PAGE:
WordPress: How to view the SQL query generated by WP_Query

October 12, 2012

WP_Query is a magical object in WordPress. WP_Query allows you to quickly and easily build a query for any type of object in the database, however that power is also sometimes its downfall. WP_Query adds “magic” into the SQL query it generates. If you are at your wits end with everything looking right when you pass it to WP_Query you may want to print out the SQL string WP_Query built and check it for mistakes or odd “magic” fields/restrictions/etc that may have been put into it. You can do so with the WP_Query request property. The following is an example of how you might use said property:

$query_args = array(
// Imagine a big list of complex arguments here

$results = new WP_Query( $query_args );
// Oops, $results has nothing, or something we did not expect
// Show the query
echo $results->request;

Having access to the actual SQL query string being sent to the database can be powerful and a life saver.

9 thoughts on “WordPress: How to view the SQL query generated by WP_Query

  1. mcartur (June 5, 2013)

    Thanks¡¡ It was clear and useful

  2. Chris Dillon (December 20, 2013)

    Thanks. This helped me solve a pesky sql_mode problem. I’m wondering why it’s not in the codex.

    1. Ben Lobaugh (blobaugh) (December 20, 2013)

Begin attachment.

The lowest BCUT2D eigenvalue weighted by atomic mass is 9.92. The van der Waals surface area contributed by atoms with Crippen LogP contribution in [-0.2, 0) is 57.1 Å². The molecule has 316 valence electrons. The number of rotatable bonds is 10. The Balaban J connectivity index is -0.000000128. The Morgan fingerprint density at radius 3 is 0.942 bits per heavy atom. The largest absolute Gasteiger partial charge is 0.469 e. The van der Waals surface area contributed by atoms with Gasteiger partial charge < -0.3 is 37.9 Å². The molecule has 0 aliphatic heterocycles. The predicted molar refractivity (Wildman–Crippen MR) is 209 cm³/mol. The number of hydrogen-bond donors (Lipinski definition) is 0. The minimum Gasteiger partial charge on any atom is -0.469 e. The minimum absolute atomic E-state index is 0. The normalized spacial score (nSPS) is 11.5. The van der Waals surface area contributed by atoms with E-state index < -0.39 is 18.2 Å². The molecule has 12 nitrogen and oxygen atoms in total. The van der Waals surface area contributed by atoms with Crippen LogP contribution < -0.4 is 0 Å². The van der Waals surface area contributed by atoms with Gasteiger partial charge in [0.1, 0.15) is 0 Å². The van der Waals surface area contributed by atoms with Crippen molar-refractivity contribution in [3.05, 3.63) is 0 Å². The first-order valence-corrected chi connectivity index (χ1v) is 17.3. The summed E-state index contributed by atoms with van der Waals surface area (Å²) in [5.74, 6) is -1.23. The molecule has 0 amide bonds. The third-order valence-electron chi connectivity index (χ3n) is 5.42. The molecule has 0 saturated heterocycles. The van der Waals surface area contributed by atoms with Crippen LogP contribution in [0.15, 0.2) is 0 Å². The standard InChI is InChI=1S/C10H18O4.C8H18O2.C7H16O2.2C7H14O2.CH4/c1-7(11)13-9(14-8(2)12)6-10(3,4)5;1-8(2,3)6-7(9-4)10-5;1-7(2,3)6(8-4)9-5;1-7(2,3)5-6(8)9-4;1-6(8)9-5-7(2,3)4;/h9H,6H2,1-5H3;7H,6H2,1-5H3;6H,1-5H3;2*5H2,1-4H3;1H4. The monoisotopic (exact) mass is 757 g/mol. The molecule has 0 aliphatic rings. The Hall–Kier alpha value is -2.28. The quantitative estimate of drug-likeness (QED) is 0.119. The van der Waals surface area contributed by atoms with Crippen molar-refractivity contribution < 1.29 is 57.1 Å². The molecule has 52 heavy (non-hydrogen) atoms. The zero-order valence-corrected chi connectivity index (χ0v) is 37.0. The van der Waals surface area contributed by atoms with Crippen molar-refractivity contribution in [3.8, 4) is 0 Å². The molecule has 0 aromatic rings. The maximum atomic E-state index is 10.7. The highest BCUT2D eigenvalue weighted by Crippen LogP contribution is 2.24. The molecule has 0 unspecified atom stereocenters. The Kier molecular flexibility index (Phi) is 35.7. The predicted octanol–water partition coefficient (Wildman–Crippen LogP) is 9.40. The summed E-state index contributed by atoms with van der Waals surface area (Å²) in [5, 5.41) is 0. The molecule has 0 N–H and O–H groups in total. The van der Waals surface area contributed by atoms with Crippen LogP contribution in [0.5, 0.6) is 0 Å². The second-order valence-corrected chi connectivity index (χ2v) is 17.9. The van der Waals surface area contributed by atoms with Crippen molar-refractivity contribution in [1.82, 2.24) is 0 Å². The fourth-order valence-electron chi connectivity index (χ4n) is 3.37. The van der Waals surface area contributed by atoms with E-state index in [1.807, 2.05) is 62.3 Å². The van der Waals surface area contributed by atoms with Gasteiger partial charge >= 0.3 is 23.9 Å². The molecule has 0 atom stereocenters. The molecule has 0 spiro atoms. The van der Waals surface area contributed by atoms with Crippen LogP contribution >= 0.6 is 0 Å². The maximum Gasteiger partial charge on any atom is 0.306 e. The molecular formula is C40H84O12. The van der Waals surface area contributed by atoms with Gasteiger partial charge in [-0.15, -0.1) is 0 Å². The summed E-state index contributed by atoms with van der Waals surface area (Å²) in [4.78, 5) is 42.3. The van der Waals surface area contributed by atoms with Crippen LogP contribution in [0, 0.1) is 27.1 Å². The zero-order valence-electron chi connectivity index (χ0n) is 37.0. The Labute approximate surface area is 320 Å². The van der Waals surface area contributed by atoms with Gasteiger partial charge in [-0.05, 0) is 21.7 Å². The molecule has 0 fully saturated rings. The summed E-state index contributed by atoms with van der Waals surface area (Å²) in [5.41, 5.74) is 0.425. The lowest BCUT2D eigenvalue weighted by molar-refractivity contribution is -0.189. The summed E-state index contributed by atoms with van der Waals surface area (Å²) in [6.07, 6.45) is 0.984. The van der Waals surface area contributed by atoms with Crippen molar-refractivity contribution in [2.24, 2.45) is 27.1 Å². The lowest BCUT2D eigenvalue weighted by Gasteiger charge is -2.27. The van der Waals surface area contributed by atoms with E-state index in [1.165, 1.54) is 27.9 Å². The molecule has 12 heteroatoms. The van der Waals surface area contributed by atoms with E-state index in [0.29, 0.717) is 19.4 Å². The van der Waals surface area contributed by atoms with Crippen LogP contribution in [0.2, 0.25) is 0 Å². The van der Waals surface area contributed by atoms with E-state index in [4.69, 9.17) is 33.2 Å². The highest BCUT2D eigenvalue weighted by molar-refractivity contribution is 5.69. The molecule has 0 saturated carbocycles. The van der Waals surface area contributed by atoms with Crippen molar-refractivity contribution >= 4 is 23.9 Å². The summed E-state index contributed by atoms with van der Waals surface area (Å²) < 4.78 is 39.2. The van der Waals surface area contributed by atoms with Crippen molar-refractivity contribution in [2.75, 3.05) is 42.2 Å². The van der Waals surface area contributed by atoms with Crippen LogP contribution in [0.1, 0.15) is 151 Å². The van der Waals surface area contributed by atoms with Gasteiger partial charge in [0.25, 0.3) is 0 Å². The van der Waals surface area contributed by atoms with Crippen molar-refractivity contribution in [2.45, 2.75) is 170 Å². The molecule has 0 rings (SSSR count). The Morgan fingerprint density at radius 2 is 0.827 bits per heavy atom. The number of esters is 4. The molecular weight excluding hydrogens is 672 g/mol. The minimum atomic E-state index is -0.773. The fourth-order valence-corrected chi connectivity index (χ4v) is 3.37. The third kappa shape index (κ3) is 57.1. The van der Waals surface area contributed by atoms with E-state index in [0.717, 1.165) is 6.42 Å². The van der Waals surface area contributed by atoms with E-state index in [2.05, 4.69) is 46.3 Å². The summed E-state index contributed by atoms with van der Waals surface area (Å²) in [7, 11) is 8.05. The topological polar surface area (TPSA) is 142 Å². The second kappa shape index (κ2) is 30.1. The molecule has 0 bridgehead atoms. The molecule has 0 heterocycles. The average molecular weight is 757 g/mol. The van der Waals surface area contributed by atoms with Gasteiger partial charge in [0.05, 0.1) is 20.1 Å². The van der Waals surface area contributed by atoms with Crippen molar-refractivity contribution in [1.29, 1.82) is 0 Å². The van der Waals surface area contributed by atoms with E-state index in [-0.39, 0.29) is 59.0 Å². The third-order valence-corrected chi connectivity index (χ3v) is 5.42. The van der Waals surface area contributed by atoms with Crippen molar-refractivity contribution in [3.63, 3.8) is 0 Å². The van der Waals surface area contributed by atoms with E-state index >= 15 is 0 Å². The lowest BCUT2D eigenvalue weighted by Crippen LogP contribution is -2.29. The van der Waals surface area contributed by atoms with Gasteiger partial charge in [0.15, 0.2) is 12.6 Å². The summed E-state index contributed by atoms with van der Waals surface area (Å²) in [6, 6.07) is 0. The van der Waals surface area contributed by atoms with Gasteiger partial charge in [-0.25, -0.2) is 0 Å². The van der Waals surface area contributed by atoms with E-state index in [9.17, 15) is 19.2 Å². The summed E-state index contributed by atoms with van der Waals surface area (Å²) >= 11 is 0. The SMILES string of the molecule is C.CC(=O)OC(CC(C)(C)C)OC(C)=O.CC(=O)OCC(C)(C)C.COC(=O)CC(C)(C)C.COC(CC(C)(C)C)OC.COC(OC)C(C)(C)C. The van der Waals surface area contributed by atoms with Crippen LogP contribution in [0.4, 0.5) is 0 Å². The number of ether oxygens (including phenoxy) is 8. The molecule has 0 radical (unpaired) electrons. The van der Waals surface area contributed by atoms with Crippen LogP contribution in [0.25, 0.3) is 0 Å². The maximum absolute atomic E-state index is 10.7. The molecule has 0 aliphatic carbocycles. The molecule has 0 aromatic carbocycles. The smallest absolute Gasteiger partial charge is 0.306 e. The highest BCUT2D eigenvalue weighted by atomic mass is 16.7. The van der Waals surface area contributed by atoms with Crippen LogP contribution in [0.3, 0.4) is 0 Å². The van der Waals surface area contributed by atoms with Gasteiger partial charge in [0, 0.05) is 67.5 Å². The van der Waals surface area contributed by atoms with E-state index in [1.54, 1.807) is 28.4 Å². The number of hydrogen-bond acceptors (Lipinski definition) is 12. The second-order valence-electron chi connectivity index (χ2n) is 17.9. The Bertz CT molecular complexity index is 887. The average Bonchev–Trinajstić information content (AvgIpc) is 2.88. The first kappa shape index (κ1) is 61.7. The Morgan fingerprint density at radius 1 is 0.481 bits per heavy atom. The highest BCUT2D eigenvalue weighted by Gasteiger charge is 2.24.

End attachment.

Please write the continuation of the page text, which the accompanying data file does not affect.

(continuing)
Codex is an open wiki. Maybe it should be added if it is useful 🙂

  3. Tommy Johnson (January 10, 2014)

    The angels are singing! Now that I know what the query is, I can see plain as day why things aren’t working. Thanks for this bit of info!

    1. Ben Lobaugh (blobaugh) (January 10, 2014)

      Glad it helped Tommy! I posted it due to the exact same frustration. Happy it helps people 🙂

  4. chetan (November 23, 2014)

    very useful object of wordpress. thanx for suggest.

  5. Robert (July 11, 2015)

    Thanks! Now I know why I keep getting the darn “Sorry, no posts matched your criteria.”

  6. Gerry (September 30, 2015)

    Hi thanks for post. But when I do this I get:
    DBG: result.request=SELECT SQL_CALC_FOUND_ROWS wp_posts.ID FROM wp_posts WHERE 1=1 AND wp_posts.post_type = ‘job_listing’ AND ((wp_posts.post_status = ‘publish’)) GROUP BY wp_posts.ID ORDER BY wp_posts.menu_order ASC, wp_posts.post_date DESC LIMIT 0, 10

  7. Nick (September 22, 2016)

    Thx mate